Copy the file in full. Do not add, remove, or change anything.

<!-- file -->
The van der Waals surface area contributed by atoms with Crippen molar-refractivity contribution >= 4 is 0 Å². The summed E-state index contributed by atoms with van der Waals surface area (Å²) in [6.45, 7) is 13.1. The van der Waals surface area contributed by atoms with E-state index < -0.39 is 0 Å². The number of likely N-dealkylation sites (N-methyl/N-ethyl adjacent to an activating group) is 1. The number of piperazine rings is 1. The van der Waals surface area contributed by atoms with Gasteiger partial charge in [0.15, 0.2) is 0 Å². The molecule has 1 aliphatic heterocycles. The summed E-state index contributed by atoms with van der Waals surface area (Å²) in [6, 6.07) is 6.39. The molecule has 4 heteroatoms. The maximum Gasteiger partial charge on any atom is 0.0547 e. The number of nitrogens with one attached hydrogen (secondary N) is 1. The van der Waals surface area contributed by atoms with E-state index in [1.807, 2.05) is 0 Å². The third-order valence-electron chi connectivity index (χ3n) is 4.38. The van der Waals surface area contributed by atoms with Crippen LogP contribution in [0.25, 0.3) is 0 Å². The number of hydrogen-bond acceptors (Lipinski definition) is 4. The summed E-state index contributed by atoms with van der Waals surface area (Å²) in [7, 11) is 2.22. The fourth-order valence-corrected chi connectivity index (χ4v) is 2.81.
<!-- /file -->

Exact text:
The van der Waals surface area contributed by atoms with Crippen molar-refractivity contribution >= 4 is 0 Å². The summed E-state index contributed by atoms with van der Waals surface area (Å²) in [6.45, 7) is 13.1. The van der Waals surface area contributed by atoms with E-state index < -0.39 is 0 Å². The number of likely N-dealkylation sites (N-methyl/N-ethyl adjacent to an activating group) is 1. The number of piperazine rings is 1. The van der Waals surface area contributed by atoms with Gasteiger partial charge in [0.15, 0.2) is 0 Å². The molecule has 1 aliphatic heterocycles. The summed E-state index contributed by atoms with van der Waals surface area (Å²) in [6, 6.07) is 6.39. The molecule has 4 heteroatoms. The maximum Gasteiger partial charge on any atom is 0.0547 e. The number of nitrogens with one attached hydrogen (secondary N) is 1. The van der Waals surface area contributed by atoms with E-state index in [1.807, 2.05) is 0 Å². The third-order valence-electron chi connectivity index (χ3n) is 4.38. The van der Waals surface area contributed by atoms with Crippen LogP contribution in [0.25, 0.3) is 0 Å². The number of hydrogen-bond acceptors (Lipinski definition) is 4. The summed E-state index contributed by atoms with van der Waals surface area (Å²) in [7, 11) is 2.22. The fourth-order valence-corrected chi connectivity index (χ4v) is 2.81.